• Test repaired, newly installed, and updated equipment to ensure that it works properly
  • Adjust or calibrate equipment to improve its performance
  • Keep records of maintenance, repairs, and installations
  • Demonstrate and explain the use of equipment to customers

These workers use many different tools to inspect equipment and diagnose problems. For instance, to locate distortions in signals, they may employ spectrum analyzers and polarity probes. They also commonly use hand tools, including screwdrivers and pliers, to take equipment apart and repair it.

Many telecom technicians work with computers, specialized hardware, and other diagnostic equipment. They follow manufacturers’ instructions or technical manuals to install or update software and programs on devices.

Telecommunications equipment installers and repairers who work at a client’s location must track hours worked, parts used, and costs incurred. Workers who set up and maintain lines outdoors are classified as line installers and repairers.

The specific tasks of telecom technicians vary with their specialization and where they work.

The following are examples of types of telecommunications equipment installers and repairers:

Central office technicians set up and maintain switches, routers, fiber-optic cables, and other equipment at switching hubs, called central offices. These hubs send, process, and amplify data from thousands of telephone, Internet, and cable connections. Telecom technicians receive alerts about equipment malfunctions from automonitoring switches and are able to correct the problems remotely.

Headend technicians perform work similar to that of central office technicians, but work at distribution centers for cable and television companies, called headends. Headends are control centers in which technicians monitor signals for local cable networks.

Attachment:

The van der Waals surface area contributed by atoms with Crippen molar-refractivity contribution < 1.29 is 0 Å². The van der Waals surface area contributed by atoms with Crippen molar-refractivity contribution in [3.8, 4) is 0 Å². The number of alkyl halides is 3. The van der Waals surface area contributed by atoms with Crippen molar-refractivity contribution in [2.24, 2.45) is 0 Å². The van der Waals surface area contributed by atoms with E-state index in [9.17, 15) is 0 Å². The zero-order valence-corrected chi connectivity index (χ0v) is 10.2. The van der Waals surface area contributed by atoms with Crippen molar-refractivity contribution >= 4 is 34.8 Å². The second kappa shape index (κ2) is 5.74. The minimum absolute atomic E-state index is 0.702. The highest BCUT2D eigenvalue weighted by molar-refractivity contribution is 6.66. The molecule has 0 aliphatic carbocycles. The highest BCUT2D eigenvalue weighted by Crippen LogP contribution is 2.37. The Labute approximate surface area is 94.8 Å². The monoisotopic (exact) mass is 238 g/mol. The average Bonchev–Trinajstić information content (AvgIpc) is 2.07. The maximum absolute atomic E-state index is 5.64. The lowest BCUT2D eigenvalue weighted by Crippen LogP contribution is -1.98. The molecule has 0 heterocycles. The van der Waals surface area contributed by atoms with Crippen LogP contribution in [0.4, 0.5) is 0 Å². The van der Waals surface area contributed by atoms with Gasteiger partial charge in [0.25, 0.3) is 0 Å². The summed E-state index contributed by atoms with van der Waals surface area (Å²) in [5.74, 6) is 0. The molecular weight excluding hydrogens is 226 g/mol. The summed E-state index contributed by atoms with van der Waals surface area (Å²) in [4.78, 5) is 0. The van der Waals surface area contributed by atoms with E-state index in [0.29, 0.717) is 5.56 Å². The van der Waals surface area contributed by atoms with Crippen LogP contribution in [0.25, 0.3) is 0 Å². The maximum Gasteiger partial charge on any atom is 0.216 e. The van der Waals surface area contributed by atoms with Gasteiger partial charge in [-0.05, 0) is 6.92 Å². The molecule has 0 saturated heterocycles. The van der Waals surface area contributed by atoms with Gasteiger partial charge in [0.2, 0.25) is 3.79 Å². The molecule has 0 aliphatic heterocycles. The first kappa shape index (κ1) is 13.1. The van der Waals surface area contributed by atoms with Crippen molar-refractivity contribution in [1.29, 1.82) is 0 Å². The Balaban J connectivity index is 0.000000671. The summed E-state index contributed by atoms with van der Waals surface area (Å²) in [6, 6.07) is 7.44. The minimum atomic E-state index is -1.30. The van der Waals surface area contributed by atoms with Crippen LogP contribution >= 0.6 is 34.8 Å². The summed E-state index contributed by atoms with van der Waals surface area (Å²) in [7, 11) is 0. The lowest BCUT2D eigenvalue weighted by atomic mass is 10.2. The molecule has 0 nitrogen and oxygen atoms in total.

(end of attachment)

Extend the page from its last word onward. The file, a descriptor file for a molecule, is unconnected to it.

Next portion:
Home installers and repairers—sometimes known as station installers and repairers—set up and repair telecommunications equipment in customers’ homes and businesses. For example, they set up modems to install telephone, Internet, and cable television services.

When customers have problems, home installers and repairers test the customer’s lines to determine if the problem is inside the building or outside. If the problem is inside, they try to repair it. If the problem is outside, they refer the problem to line repairers.

 



 

Work Environment for Telecommunications Equipment Installers and Repairers

Telecommunications equipment installers and repairers held about 237,600 jobs in 2016. The largest employers of telecommunications equipment installers and repairers were as follows:

Wired telecommunications carriers 60%
Electrical contractors and other wiring installation contractors 12
Satellite, telecommunications resellers, and all other telecommunications 3
Wireless telecommunications carriers (except satellite) 3
Household appliances and electrical and electronic goods merchant wholesalers 3

Some telecom technicians provide in-home installation and repair services, while others work in central offices or electronic service centers. Equipment installation may require climbing onto rooftops and into attics, and climbing ladders and telephone poles.

Telecom technicians occasionally work in cramped, awkward positions, in which they stoop, crouch, crawl, or reach high to do their work. Sometimes they must lift or move heavy equipment and parts. They also may work on equipment while it is powered, so they need to take necessary precautions.